The Uber Files are another chapter in a long list of dubious and problematic appointments that have seen former Commissioners take up lucrative opportunities in the private sector shortly after leaving office.
For instance, public records show the Commission authorised a total of 15 requests from Günther Oettinger – who served as a Commissioner from 2014 to 2019 – during his two-year cooling-off period.
These included positions at the German branch of Deloitte, the strategic communications firm Kekst CNC and the real estate company CG Elementum AG.
Oettinger even launched his own consulting firm – "Oettinger Consulting" –, which he registered before receiving the executive's final approval.
Following an opinion from the ethics committee that noted the company's scope was "very broad and unspecified," the Commission endorsed the enterprise but established a series of obligations and restrictions to ensure Oettinger refrained from exploiting confidential information or lobbying top officials.
The case of José Manuel Durão Barroso attracted more attention and criticism.
The former Commission president made headlines in July 2016 when he was appointed non-executive chairman of Goldman Sachs International (GSI).
Although the assignment took place at the end of Barroso's cooling-off period, the news sparked outrage in and outside Brussels. French President François Hollande called it "morally unacceptable" while MEPs asked the European Ombudsman for an inquiry into what they saw as a revolving door scandal.
The Ombudsman, Emily O'Reilly, later said Barroso's move caused "serious public disquiet" and undermined the public image of the EU institutions. She also asked the ethics committee to re-examine the case.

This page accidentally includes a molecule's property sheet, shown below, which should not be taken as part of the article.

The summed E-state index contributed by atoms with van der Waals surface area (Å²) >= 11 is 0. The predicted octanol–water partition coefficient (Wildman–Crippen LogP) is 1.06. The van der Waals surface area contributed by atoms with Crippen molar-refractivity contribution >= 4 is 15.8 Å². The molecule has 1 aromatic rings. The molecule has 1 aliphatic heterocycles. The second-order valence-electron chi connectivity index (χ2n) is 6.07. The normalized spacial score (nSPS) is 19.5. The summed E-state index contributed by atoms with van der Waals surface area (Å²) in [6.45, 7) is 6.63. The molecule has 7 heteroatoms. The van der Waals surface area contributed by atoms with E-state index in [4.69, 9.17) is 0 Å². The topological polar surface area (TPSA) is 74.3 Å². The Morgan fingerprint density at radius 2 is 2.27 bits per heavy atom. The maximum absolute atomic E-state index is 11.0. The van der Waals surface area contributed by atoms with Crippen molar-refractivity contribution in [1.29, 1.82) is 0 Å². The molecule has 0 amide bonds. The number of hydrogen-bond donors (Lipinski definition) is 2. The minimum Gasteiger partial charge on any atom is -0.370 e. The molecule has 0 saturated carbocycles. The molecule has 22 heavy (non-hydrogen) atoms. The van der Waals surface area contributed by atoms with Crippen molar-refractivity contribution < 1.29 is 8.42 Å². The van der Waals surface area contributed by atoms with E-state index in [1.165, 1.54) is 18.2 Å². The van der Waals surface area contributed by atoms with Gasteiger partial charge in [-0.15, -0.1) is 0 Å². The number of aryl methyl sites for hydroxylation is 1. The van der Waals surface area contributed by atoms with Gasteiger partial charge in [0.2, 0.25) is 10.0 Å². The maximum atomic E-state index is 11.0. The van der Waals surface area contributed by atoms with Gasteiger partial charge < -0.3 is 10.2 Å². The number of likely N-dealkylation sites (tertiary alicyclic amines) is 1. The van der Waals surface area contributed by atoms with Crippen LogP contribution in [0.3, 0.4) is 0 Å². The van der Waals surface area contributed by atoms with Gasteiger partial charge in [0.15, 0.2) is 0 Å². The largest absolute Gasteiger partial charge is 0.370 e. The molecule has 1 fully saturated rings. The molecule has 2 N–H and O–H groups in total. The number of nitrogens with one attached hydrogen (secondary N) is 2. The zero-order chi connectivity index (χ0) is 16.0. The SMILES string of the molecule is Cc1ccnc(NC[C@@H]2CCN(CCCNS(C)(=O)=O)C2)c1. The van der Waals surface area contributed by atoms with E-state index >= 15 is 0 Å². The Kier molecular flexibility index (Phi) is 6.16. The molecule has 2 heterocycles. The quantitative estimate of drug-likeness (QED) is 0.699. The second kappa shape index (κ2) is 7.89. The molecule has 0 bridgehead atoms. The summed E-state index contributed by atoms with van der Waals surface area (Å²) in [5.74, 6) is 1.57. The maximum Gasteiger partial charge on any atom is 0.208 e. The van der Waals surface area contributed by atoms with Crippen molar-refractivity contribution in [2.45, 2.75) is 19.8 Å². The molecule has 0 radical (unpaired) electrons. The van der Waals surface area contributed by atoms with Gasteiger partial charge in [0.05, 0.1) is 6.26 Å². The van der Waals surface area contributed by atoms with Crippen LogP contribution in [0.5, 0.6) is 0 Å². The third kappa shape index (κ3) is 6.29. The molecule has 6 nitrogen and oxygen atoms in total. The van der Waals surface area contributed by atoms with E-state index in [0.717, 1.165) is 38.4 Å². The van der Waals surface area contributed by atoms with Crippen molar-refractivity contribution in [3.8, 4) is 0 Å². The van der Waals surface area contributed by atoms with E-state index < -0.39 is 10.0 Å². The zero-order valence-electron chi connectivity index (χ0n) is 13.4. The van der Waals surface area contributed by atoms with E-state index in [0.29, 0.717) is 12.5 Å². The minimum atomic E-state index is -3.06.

For his part, Barroso blamed the outrage on Europe's "negative attitude" against "everything that comes from the United States of America."
Neelie Kroes now finds herself under similar scrutiny.
According to the records, the Commission authorised three requests made by Kroes during her cooling-off period: special adviser to Bank of America Merrill Lynch, non-executive member of the management board of the Open Data Institute, and special envoy for start-up companies in the Netherlands.
The three positions were approved by the executive, provided Kroes respected the "protection of collective responsibility and confidentiality" related to the matters she covered in her two terms as Commissioner.
Speaking to The Guardian, Kroes defended her job as start-up envoy and dismissed fears of overlap, saying she was "required to interact with a wide array of business, government and non-governmental entities, with the aim to promote a business-friendly and welcoming ecosystem in the Netherlands."
In 2015, Uber enjoyed a valuation that exceeded $50 billion, a pipe dream for a start-up.
The Dutch Ministry of Economic Affairs neither confirmed nor denied reports that Kroes pushed the government to advance Uber's interests in the country.
"It is not part of the Special Envoy's responsibilities to approach ministers or senior officials in favour of large corporations," a spokesperson from the ministry told Euronews.
The Commission said the ethics committee's negative opinion about Kroes's attempt to join the Uber advisory board could not be made public because she withdrew her notification before the full process ended.
In a letter addressed to President Juncker and leaked by the Uber Files, Kroes expressed her disappointment and frustration regarding the committee's rejection.
"It is my opinion," she wrote to the president, "that only a revision of the Code of Conduct could confirm the strict, but unlawful, interpretation made by the Ad hoc Ethical Committee."